Highly fluorescent purine-containing conjugated copolymers with tailored optoelectronic properties†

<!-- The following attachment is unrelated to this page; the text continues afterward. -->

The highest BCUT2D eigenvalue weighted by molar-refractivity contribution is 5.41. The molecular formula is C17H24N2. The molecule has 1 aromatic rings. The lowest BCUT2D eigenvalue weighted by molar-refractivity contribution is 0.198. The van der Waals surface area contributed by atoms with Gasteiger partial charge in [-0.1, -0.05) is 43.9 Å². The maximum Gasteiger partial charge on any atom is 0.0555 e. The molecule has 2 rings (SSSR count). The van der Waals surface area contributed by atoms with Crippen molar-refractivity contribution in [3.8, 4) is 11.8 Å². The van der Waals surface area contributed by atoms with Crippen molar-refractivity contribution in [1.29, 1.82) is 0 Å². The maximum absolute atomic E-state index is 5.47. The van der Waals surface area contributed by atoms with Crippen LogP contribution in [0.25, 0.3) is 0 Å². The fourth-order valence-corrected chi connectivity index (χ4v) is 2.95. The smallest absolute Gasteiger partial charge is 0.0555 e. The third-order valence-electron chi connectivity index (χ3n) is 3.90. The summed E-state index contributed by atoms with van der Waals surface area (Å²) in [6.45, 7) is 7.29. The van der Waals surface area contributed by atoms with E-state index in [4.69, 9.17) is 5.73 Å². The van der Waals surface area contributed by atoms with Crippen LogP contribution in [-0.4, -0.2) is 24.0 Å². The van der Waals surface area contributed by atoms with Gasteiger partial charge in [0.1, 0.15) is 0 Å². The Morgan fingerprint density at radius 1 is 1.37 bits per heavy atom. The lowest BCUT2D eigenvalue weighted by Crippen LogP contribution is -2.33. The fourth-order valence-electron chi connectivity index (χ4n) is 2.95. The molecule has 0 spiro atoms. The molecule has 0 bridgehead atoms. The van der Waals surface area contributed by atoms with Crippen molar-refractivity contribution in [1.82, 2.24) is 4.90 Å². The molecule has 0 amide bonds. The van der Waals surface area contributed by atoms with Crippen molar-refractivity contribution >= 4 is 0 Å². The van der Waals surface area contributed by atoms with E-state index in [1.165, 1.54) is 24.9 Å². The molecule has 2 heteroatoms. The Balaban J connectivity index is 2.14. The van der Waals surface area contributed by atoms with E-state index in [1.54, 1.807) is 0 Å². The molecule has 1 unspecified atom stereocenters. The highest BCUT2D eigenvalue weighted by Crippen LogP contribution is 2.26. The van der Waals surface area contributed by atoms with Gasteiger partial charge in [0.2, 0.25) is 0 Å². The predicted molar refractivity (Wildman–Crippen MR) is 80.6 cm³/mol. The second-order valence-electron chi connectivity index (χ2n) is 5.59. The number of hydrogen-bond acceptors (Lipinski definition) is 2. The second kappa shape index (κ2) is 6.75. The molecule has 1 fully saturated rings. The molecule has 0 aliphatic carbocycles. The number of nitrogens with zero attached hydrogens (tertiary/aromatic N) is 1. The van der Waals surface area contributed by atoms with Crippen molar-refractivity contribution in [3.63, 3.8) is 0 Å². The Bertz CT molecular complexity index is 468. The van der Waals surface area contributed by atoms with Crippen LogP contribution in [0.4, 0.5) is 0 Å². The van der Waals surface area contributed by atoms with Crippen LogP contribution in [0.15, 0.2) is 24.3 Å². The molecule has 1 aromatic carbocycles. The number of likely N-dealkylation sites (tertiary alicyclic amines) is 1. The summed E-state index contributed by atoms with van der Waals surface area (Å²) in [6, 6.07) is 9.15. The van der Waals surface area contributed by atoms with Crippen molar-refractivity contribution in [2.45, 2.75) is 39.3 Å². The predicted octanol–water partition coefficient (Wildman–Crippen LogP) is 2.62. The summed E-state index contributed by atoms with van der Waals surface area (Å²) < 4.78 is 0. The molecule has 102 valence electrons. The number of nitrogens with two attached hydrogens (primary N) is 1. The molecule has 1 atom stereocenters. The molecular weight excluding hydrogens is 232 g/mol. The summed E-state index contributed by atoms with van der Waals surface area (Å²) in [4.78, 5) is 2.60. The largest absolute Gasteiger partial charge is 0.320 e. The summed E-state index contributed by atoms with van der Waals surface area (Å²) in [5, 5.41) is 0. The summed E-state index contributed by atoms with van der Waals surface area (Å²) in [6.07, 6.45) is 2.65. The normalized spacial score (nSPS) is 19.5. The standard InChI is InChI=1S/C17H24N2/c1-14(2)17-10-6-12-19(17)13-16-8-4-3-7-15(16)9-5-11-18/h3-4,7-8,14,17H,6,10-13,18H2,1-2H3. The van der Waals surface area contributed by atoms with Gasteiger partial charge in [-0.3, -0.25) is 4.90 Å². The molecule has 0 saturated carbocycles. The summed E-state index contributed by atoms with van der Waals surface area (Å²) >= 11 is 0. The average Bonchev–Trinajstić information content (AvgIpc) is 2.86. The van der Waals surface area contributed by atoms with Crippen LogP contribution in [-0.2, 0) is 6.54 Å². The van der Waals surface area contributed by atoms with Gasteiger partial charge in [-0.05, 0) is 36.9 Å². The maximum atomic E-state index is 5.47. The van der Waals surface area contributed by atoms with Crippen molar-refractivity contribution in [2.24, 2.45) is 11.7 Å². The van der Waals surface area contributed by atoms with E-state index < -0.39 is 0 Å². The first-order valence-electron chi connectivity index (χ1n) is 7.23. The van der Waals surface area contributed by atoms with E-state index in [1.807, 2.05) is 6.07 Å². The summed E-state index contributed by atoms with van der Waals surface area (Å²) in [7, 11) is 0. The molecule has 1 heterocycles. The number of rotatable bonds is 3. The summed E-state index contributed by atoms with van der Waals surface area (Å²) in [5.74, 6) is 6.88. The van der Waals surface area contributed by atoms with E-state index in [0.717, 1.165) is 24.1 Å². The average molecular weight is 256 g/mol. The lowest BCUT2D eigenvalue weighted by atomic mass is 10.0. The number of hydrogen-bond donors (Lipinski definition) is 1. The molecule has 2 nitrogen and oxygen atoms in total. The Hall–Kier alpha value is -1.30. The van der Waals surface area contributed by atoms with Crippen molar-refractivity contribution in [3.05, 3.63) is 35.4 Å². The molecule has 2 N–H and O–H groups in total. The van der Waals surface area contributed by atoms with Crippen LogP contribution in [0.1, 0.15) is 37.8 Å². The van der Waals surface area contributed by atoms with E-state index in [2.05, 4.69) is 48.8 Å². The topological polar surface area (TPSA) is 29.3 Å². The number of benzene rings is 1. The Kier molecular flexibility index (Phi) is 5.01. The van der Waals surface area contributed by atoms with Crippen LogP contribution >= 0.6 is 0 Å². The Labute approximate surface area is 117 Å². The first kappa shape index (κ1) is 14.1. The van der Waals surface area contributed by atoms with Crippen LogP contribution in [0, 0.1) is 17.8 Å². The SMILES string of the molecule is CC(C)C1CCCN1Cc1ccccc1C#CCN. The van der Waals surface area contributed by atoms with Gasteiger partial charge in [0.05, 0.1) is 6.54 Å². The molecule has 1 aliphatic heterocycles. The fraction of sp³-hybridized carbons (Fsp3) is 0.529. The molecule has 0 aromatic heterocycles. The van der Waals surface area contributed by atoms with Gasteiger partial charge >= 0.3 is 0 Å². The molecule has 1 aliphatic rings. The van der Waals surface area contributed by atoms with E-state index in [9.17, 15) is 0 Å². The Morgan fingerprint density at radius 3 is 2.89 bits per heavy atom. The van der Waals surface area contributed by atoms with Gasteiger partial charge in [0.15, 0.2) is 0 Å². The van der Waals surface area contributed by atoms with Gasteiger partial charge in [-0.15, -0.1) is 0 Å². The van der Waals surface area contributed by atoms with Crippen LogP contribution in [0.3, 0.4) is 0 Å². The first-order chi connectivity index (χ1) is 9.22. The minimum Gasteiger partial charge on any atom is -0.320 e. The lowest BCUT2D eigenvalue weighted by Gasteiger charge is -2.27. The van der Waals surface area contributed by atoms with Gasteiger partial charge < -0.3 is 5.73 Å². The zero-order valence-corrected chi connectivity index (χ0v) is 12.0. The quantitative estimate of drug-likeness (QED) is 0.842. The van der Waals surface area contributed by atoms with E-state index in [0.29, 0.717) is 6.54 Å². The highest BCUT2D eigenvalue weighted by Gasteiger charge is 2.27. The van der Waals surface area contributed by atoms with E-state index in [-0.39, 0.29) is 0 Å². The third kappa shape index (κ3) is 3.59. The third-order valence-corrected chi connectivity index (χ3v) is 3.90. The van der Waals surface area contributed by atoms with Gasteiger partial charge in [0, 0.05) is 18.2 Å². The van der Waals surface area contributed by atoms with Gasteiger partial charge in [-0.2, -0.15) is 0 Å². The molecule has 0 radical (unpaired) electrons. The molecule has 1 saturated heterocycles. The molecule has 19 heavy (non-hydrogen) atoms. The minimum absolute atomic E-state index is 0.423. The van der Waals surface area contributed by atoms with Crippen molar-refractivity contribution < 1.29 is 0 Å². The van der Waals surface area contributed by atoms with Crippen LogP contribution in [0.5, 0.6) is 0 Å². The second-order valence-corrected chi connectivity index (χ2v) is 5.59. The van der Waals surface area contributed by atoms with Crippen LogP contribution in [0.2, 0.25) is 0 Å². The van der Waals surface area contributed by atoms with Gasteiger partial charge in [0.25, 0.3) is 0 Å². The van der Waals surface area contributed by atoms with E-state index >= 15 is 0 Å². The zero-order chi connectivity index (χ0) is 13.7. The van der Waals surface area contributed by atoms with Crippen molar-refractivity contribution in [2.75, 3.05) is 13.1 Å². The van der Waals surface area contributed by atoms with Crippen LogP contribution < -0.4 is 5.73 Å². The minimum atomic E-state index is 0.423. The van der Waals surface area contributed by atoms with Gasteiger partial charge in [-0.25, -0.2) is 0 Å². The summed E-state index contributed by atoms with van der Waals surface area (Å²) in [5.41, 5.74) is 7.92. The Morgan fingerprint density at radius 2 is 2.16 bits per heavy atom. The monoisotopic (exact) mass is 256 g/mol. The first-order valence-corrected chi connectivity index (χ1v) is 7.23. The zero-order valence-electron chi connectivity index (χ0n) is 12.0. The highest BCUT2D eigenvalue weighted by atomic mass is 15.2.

Conjugated copolymers containing electron donor and acceptor units in their main chain have emerged as promising materials for organic electronic devices due to their tunable optoelectronic properties. Herein, we describe the use of direct arylation polymerization to create a series of fully π-conjugated copolymers containing the highly tailorable purine scaffold as a key design element. To create efficient coupling sites, dihalopurines are flanked by alkylthiophenes to create a monomer that is readily copolymerized with a variety of conjugated comonomers, ranging from electron-donating 3,4-dihydro-2H-thieno[3,4-b][1,4]dioxepine to electron-accepting 4,7-bis(5-bromo-3-hexylthiophen-2-yl)benzo[c][1,2,5]thiadiazole. The comonomer choice and electronic nature of the purine scaffold allow the photophysical properties of the purine-containing copolymers to be widely varied, with optical bandgaps ranging from 1.96–2.46 eV, and photoluminescent quantum yields as high as ϕ = 0.61. Frontier orbital energy levels determined for the various copolymers using density functional theory tight binding calculations track with experimental results, and the geometric structures of the alkylthiophene-flanked purine monomer and its copolymer are found to be nearly planar. The utility of direct arylation polymerization and intrinsic tailorability of the purine scaffold highlight the potential of these fully conjugated polymers to establish structure–property relationships based on connectivity pattern and comonomer type, which may broadly inform efforts to advance purine-containing conjugated copolymers for various applications.